Elmore-Leonard-1970sWelcome to the Mookse and the Gripes Podcast. Trevor here with a special bonus episode, stepping away from NYRB Classics for a bit to look at some other things of interest.

In this episode, I will be having a conversation with Gregg Sutter. The occasion? Well, today, August 28, marks the publication of the Library of America’s newest edition: Elmore Leonard: Four Novels of the 1970s, which was edited by Gregg. But Gregg isn’t your typical editor. He isn’t an Elmore Leonard scholar—no, he knows a lot more about Elmore Leonard than any scholar ever will. In 1981, Leonard hired Gregg to be his full-time researcher, a job Gregg held until Leonard’s death just over a year ago, on August 20, 2013, a job that you can read a bit about in a New Yorker piece from the September 30, 1996 issue, the abstract of which you can find here. Gregg will also tell you more about this in a minute, as well as share what other Elmore Leonard projects he’s currently working on.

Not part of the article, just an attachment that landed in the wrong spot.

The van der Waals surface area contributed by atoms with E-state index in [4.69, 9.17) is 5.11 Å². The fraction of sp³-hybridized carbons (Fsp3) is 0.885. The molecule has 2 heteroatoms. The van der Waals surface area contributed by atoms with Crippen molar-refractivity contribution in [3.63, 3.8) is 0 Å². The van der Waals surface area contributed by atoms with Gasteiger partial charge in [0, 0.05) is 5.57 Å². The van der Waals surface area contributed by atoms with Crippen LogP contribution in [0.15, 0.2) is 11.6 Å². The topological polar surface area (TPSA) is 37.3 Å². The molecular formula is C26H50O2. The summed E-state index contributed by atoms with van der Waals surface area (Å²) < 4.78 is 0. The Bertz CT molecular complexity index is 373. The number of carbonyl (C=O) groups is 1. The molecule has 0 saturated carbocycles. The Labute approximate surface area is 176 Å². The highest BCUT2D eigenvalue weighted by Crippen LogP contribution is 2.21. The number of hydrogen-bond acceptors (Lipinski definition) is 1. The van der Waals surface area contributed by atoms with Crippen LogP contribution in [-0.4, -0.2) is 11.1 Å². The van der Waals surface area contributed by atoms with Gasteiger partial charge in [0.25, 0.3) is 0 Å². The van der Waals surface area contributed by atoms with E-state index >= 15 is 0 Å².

It was great to talk with him. I have to admit that, though I’ve considered myself an Elmore Leonard fan for years, it’s because of the movies adapted from his work, going back to 1957’s 3:10 to Yuma, one of my favorite westerns, through an amazing run in the 1990s with Get Shorty, Jackie Brown, and Out of Sight. This volume, which features four novels from the 1970s — Fifty-Two Pickup, Swag, Unknown Man No. 89, and The Switch (which, incidentally, has just been adapted into a movie called Life of Crime, coming out tomorrow) — is my first experience with Leonard’s actual novels, and it’s been fantastic! We’ll talk a bit about why with Gregg Sutter.

Before that, though, I want to highly recommend that you go pick up this volume.

And now, on with the show.

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